in terms of the temptations of pleasure, in other cases the threats

arise from our susceptibility to suffering—the remedy in either case

is the discipline of desire and the remaking of the individual self.

Some traditions view this as best carried out entirely outside the

realm of ordinary human life, either alone or in communities that

refrain from the demands of economic production and biological

reproduction. Others accept the challenge posed by the task of living

well in the midst of the influences—even engaged in the very

activities—that threaten to enslave us.


Asceticism and salvation

Dependencies, holy virginity and soteriology

Aristotle’s analysis of the concept of pleasure allowed him to assign it a place

not only in the lives of the self-indulgent and the ambitious seekers of power and

fame but also in ways of life that he regarded as the best for a human to live,

whether that life be devoted to genuinely admirable accomplishments or to

contemplating the universal and necessary principles governing the world.

Pleasure, however, is often assumed to be a hazard that people with high-minded

objectives, whatever these may be, must avoid or overcome. This is because

‘pleasure’ (and the same is true of Aristotle’s word h don ) is closely associated

in the minds of people with satisfactions derived from such activities as eating,

drinking and sex. Sometimes ‘pleasure seekers’ are taken to include those whose

excessive passivity amounts to sloth or whose fondness for trivial (non-edifying)

entertainment amounts to indolence. Pleasure seekers, in other words, have some

of the character traits that according to Mill (see Section 10.1) affect the

competence of people to judge what are the better (higher) pleasures.

Viewed in this light, ‘pleasure’ is at best a word for distraction, something that

interferes with more important activities; at its worst, it is a form of servitude

that leaves no time or energy for other, better, things. ‘Pleasure’ in this narrower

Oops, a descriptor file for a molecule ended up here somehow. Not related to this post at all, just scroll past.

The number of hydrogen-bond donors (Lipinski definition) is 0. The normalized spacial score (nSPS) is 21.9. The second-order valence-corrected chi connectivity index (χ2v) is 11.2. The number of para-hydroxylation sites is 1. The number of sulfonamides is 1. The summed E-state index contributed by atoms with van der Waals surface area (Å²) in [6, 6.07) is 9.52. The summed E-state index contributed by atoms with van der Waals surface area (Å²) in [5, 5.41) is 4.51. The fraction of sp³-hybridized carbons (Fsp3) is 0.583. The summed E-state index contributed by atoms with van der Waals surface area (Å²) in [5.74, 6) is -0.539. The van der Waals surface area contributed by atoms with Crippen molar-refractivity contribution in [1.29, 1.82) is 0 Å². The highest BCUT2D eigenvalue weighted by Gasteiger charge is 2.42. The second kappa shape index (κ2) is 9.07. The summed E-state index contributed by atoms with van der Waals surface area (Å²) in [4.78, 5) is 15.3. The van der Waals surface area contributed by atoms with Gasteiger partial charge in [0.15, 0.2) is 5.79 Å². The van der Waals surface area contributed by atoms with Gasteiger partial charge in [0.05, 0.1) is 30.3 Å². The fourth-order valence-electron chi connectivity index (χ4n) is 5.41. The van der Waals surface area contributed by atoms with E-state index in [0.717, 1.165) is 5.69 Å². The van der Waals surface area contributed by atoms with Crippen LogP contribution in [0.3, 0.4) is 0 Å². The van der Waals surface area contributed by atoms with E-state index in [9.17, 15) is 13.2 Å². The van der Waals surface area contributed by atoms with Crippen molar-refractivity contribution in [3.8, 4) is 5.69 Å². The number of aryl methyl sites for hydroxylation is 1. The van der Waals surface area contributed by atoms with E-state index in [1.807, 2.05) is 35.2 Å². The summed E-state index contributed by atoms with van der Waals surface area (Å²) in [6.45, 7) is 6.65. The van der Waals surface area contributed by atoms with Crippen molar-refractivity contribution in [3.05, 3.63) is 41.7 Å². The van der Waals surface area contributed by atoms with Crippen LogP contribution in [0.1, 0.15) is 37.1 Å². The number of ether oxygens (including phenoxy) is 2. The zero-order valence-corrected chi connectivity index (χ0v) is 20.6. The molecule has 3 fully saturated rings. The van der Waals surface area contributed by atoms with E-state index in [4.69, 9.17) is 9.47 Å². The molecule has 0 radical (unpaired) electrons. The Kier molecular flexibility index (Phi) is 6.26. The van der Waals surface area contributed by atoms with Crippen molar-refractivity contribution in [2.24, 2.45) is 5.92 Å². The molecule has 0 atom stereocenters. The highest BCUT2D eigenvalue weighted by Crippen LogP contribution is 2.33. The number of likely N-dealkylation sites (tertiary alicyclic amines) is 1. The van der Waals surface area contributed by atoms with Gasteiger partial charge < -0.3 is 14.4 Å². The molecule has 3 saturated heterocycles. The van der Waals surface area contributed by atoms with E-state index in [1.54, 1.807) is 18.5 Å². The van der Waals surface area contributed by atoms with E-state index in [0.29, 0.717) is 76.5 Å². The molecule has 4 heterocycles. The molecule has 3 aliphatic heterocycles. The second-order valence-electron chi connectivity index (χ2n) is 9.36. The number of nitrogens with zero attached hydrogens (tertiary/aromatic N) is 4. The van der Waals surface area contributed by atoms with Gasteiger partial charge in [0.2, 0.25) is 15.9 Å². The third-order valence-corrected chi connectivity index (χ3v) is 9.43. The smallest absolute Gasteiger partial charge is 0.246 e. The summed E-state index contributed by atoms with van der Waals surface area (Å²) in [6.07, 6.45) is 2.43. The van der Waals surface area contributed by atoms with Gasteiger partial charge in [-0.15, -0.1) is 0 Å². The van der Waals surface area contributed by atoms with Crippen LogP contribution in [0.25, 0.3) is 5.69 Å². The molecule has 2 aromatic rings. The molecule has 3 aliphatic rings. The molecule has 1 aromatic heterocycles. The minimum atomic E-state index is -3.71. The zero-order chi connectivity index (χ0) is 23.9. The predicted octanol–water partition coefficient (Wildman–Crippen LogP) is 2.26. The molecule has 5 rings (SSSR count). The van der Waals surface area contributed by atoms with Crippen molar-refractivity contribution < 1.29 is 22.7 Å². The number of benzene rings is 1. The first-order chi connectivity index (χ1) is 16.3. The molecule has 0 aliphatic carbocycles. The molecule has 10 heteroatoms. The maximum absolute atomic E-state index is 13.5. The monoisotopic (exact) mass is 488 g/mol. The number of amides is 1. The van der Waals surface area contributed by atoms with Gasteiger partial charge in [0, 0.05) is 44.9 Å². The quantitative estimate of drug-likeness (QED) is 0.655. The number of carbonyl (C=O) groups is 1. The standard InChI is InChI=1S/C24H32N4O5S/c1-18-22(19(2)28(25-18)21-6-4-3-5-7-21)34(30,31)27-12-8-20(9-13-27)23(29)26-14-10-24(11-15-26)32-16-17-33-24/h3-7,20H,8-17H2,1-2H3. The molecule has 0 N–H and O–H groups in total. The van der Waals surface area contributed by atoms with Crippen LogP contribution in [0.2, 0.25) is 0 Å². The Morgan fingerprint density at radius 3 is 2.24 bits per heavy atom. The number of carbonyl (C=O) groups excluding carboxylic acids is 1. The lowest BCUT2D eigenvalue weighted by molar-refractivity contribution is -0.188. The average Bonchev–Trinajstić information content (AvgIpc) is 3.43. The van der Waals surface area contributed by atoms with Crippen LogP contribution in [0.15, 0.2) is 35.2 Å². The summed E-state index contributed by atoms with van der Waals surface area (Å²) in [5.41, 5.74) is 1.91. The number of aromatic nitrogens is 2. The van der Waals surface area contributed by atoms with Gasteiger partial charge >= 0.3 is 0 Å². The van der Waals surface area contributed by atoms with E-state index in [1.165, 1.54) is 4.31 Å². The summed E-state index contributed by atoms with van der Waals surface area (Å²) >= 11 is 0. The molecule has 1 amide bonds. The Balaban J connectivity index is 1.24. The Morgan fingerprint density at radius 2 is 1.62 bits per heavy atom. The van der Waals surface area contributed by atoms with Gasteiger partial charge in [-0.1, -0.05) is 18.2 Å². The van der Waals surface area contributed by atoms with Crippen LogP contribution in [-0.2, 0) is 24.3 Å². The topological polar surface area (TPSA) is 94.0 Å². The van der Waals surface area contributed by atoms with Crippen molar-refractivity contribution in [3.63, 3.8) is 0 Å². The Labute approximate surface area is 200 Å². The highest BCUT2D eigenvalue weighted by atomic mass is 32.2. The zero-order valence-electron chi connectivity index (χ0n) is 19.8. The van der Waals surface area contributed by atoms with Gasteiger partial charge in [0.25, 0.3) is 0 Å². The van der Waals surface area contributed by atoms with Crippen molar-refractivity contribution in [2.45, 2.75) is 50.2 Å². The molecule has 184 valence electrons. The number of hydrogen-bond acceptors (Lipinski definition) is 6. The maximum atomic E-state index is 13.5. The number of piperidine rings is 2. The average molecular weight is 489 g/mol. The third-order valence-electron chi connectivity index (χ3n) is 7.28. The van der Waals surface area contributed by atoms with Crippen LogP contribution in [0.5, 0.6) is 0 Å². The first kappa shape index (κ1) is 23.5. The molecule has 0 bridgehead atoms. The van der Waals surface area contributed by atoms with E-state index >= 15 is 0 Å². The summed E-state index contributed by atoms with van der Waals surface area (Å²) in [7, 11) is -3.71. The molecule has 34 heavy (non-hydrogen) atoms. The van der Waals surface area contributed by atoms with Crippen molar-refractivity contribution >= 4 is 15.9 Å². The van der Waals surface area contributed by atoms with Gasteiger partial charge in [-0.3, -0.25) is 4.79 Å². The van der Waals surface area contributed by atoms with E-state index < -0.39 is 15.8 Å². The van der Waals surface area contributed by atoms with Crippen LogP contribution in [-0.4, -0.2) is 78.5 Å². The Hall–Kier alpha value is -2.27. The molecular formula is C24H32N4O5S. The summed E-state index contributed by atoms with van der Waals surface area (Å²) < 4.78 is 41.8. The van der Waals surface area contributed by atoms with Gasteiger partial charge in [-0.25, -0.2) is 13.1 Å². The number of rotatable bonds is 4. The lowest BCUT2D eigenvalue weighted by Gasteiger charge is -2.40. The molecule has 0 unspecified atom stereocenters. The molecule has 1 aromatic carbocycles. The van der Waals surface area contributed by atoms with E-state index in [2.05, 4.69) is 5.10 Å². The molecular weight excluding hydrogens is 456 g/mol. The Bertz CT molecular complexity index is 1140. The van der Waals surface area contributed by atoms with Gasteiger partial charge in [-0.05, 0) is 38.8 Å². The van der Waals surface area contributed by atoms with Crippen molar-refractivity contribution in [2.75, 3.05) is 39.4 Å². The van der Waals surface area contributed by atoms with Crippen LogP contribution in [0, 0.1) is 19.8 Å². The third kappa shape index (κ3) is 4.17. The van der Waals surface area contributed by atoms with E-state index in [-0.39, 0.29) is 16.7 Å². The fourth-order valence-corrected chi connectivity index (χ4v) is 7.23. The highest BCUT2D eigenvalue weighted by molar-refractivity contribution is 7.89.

sense represents a path down which it is altogether too easy to travel, a force that

requires strength (of character) to resist. Those addicted to this drug (as it is

portrayed) will neglect their responsibilities and use other people unfairly in

order to have the resources to ‘feed their habits.’

‘Pleasure’ is associated with the senses, because the most common distracting

and destructive of these proclivities and inertias are referred to the senses,

specifically that of touch. This at any rate was the sense modality that Aristotle

identified (1118a26) as the domain of application of the concepts of s phrosun

(intelligent self-control, moderation, temperance) and self-indulgence (akolasia,

intemperance, lack of chastisement, lack of discipline).

However, distractions are not intrinsically related to touch or even to the

passive exercise of the senses; various people are fond enough of sports, gossip,

even mathematics to produce a neglect of more important things or a tendency to

use others unfairly. More discerning movements of moral reform, from ancient

Buddhism to seventeenth-century Puritanism, have recognized the power of

what might be called ‘cultural sources of distraction’—festivals, sports and

theater—as well as the more widely condemned temptations of the flesh. But the

recognition that the attractions and distractions of sex, food and intoxicating

drink are both powerful and based in the biological nature that we share with

other animals has contributed to a long-standing mythology centered on ‘the

senses’ and ‘the body.’

An example of this can be found at the beginning of Plato’s Phaedo, his

dramatic portrayal of Socrates’ execution. Socrates expresses no regrets at

having to die. As those who have practised philosophy correctly have been

preparing themselves for dying and death, it would be absurd for them to be

troubled by something they have so long looked forward to and prepared for

(64a). Death is simply the separation of the soul from the body; the philosopher,

the better to think and grasp the truth (65b-c), has already had to effect

something of a separation of the soul from the body by giving as little attention

as possible to the pleasures connected with food and drink, sex, clothes, and

bodily ornament (64d). This avoiding and despising the body (65c-d),

endeavoring to release the soul from its innumerable distractions (66b), is to train

oneself to live in a state as close as possible to death (67c). That Socrates has any

basis for thinking that the clear view of the truth will at last be his once he has

died depends, of course, on whether the soul is released rather than destroyed by

being separated from the body. (Much of the discussion of the Phaedo, not

surprisingly, centers on Socrates’ attempts to provide this basis.)

If we accept this picture and identify ourselves with a life principle (our ‘soul’

or psuch ), the nature of which is thought rather than any activity more

obviously dependent on the body, then pleasures associated with the body

represent a threat rather than any part of what makes life worthwhile or

fulfilling. Plato gives us a picture of our nature as burdened by the body and

needing release from it. This focus of attention differs from that found in

Aristotle and Confucianism. The latter two tend to be concerned to include in life